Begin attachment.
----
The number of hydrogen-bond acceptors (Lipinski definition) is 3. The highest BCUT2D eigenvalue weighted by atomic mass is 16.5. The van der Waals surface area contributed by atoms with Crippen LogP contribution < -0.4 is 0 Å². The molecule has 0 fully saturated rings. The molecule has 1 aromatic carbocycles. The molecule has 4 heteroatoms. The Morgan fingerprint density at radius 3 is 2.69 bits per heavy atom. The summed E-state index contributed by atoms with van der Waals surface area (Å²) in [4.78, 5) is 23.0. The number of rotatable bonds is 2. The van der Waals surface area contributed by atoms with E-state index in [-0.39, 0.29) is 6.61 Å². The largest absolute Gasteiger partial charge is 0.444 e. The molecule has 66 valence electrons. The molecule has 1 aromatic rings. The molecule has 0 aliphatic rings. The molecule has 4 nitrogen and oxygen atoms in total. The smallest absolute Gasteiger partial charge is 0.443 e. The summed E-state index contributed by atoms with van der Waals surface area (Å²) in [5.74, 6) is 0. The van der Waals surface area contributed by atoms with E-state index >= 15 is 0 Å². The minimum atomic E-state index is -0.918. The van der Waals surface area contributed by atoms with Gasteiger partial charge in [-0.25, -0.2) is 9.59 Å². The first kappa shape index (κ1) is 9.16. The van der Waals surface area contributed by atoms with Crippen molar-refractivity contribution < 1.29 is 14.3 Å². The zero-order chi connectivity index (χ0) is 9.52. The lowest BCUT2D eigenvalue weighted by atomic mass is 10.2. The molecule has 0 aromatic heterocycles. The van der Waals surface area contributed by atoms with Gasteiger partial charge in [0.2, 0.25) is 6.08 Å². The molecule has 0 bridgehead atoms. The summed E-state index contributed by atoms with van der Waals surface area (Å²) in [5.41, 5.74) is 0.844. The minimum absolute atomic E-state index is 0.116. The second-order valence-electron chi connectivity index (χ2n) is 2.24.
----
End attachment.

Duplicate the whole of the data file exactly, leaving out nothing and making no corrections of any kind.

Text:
The number of hydrogen-bond acceptors (Lipinski definition) is 3. The highest BCUT2D eigenvalue weighted by atomic mass is 16.5. The van der Waals surface area contributed by atoms with Crippen LogP contribution < -0.4 is 0 Å². The molecule has 0 fully saturated rings. The molecule has 1 aromatic carbocycles. The molecule has 4 heteroatoms. The Morgan fingerprint density at radius 3 is 2.69 bits per heavy atom. The summed E-state index contributed by atoms with van der Waals surface area (Å²) in [4.78, 5) is 23.0. The number of rotatable bonds is 2. The van der Waals surface area contributed by atoms with E-state index in [-0.39, 0.29) is 6.61 Å². The largest absolute Gasteiger partial charge is 0.444 e. The molecule has 66 valence electrons. The molecule has 1 aromatic rings. The molecule has 0 aliphatic rings. The molecule has 4 nitrogen and oxygen atoms in total. The smallest absolute Gasteiger partial charge is 0.443 e. The summed E-state index contributed by atoms with van der Waals surface area (Å²) in [5.74, 6) is 0. The van der Waals surface area contributed by atoms with E-state index >= 15 is 0 Å². The minimum atomic E-state index is -0.918. The van der Waals surface area contributed by atoms with Gasteiger partial charge in [-0.25, -0.2) is 9.59 Å². The first kappa shape index (κ1) is 9.16. The van der Waals surface area contributed by atoms with Crippen molar-refractivity contribution < 1.29 is 14.3 Å². The zero-order chi connectivity index (χ0) is 9.52. The lowest BCUT2D eigenvalue weighted by atomic mass is 10.2. The molecule has 0 aromatic heterocycles. The van der Waals surface area contributed by atoms with Gasteiger partial charge in [0.2, 0.25) is 6.08 Å². The molecule has 0 bridgehead atoms. The summed E-state index contributed by atoms with van der Waals surface area (Å²) in [5.41, 5.74) is 0.844. The minimum absolute atomic E-state index is 0.116. The second-order valence-electron chi connectivity index (χ2n) is 2.24.